AILSA CHANG, BYLINE: It might be hard to find a senator more obsessed with how well healthcare.gov is running than Democrat Mark Begich of Alaska. He says he goes on to the site once or twice every day. He'll even poke around while flying from Alaska to D.C. using in-flight Internet. Begich has already enrolled his brother in Nevada and he's almost done enrolling himself, and he says he likes to call the White House a lot when he notices annoying things about the website.

SENATOR MARK BEGICH: I joke with the White House all the time that I'm their beta tester senator. I'm constantly sending them notes, ideas on how to improve the website.

CHANG: So Begich says it was a no-brainer for him to ask the White House to extend the open enrollment period for every week the exchanges haven't been working.

BEGICH: The consumer did not cause the problem with the website. Why should they get penalized? Why should they have a shorter time to enroll when they did not cause this problem?

CHANG: But while Begich says his request was motivated by a sense of fairness, others say politics are at play. He happens to be one of five Senate Democrats up for re-election in 2014 who called for delaying the enrollment deadline in a letter to the secretary of Health and Human Services. These Democrats are in Republican-heavy states: Mark Pryor of Arkansas, Mary Landrieu of Louisiana, Kay Hagan of North Carolina and Jeanne Shaheen of New Hampshire, who wrote the letter.

She told CBS delaying the deadline is a way to support the healthcare law.

SENATOR JEANNE SHAHEEN: My goal is to fix the Affordable Care Act, to make sure people can get that access to health care. Unlike a lot of the proposals that we've seen from people whose goal is to repeal it, to make sure it doesn't work, I want it to work.

CHANG: But the move may also be a way for Democrats in more conservative states to earn easy political points, especially at a time when Republicans are highlighting the technical mess by running ads against vulnerable Democrats right now, like this one from the National Republican Congressional Committee.

(SOUNDBITE FROM AD)

UNIDENTIFIED WOMAN #1: This is so frustrating. I'm trying to sign up for the new government healthcare program and it just won't work.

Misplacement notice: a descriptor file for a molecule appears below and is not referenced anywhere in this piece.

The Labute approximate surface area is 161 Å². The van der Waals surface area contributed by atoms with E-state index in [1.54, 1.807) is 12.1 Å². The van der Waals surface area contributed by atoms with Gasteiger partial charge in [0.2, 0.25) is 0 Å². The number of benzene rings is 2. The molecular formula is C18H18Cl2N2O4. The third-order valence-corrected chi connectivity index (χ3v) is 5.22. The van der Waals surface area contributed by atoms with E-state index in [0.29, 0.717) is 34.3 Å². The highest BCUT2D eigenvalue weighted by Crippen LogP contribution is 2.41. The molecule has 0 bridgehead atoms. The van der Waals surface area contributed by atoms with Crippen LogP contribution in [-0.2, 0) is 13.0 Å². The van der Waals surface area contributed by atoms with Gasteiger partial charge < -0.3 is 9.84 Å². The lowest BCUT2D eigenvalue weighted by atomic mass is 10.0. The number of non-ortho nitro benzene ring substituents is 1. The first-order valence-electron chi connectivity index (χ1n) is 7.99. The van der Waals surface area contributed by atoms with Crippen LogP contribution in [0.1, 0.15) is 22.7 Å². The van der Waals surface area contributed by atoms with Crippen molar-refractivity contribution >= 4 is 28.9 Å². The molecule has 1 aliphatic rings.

UNIDENTIFIED WOMAN #2: A lot of folks are having trouble with that. They spend millions of our tax dollars to build it and it won't work. And if you're facing all these issues just signing up, imagine how difficult it could be to get medical care.

CHANG: A few House Democrats from districts where these ads are running are already responding. They sent a letter to the attorney general demanding that he decide if the government contractors behind healthcare.gov breached their contracts and should therefore refund the government. Letters like that, and the one signed by the Senate Democrats, are the small gestures that can attract swing voters in conservative states.

Charlie Cook of the Cook Political Report says it's easy, like asking someone out on a cheap date.

CHARLIE COOK: For people that are in the middle - moderates, Independents, people that are conflicted on the Affordable Care Act - going for a delay of something that's having a really rough launch would seem like an infinitely reasonable thing to do.

CHANG: But Begich chafes at the suggestion that his motives are political. He points out he's pushed for changes to Obamacare for a while, like a two-year delay of the employer mandate.

BEGICH: I've been very consistent on where I am, but I understand that pundits get into the election cycle mentality, which is I think in a lot of ways creating the inability for us to actually focus on public policy because they always like to interpret things. None of those pundits have ever called me and asked me what I think.

CHANG: Some things, he says, are actually about fairness, not politics. Ailsa Chang, NPR News, the Capitol.

(SOUNDBITE OF MUSIC) Transcript provided by NPR, Copyright NPR.